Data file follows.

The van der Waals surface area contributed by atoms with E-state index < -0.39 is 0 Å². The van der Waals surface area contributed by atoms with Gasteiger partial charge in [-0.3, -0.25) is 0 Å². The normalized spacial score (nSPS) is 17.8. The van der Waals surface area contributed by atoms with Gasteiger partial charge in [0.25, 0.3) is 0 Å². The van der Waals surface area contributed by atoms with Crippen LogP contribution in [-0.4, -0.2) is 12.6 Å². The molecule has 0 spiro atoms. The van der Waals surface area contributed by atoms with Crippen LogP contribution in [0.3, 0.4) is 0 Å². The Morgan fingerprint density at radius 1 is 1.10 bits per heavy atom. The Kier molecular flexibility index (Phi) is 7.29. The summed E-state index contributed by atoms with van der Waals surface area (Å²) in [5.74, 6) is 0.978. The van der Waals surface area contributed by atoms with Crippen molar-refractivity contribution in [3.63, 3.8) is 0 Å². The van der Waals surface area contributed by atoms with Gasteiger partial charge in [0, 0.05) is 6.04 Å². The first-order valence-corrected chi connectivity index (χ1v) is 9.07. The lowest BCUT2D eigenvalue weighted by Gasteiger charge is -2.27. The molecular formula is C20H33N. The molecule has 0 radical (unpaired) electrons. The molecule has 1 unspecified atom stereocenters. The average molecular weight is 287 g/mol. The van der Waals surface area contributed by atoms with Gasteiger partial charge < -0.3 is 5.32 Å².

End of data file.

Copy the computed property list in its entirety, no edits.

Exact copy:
The van der Waals surface area contributed by atoms with E-state index < -0.39 is 0 Å². The van der Waals surface area contributed by atoms with Gasteiger partial charge in [-0.3, -0.25) is 0 Å². The normalized spacial score (nSPS) is 17.8. The van der Waals surface area contributed by atoms with Gasteiger partial charge in [0.25, 0.3) is 0 Å². The van der Waals surface area contributed by atoms with Crippen LogP contribution in [-0.4, -0.2) is 12.6 Å². The molecule has 0 spiro atoms. The van der Waals surface area contributed by atoms with Crippen LogP contribution in [0.3, 0.4) is 0 Å². The Morgan fingerprint density at radius 1 is 1.10 bits per heavy atom. The Kier molecular flexibility index (Phi) is 7.29. The summed E-state index contributed by atoms with van der Waals surface area (Å²) in [5.74, 6) is 0.978. The van der Waals surface area contributed by atoms with Crippen molar-refractivity contribution in [3.63, 3.8) is 0 Å². The van der Waals surface area contributed by atoms with Gasteiger partial charge in [0, 0.05) is 6.04 Å². The first-order valence-corrected chi connectivity index (χ1v) is 9.07. The lowest BCUT2D eigenvalue weighted by Gasteiger charge is -2.27. The molecular formula is C20H33N. The molecule has 0 radical (unpaired) electrons. The molecule has 1 unspecified atom stereocenters. The average molecular weight is 287 g/mol. The van der Waals surface area contributed by atoms with Gasteiger partial charge < -0.3 is 5.32 Å².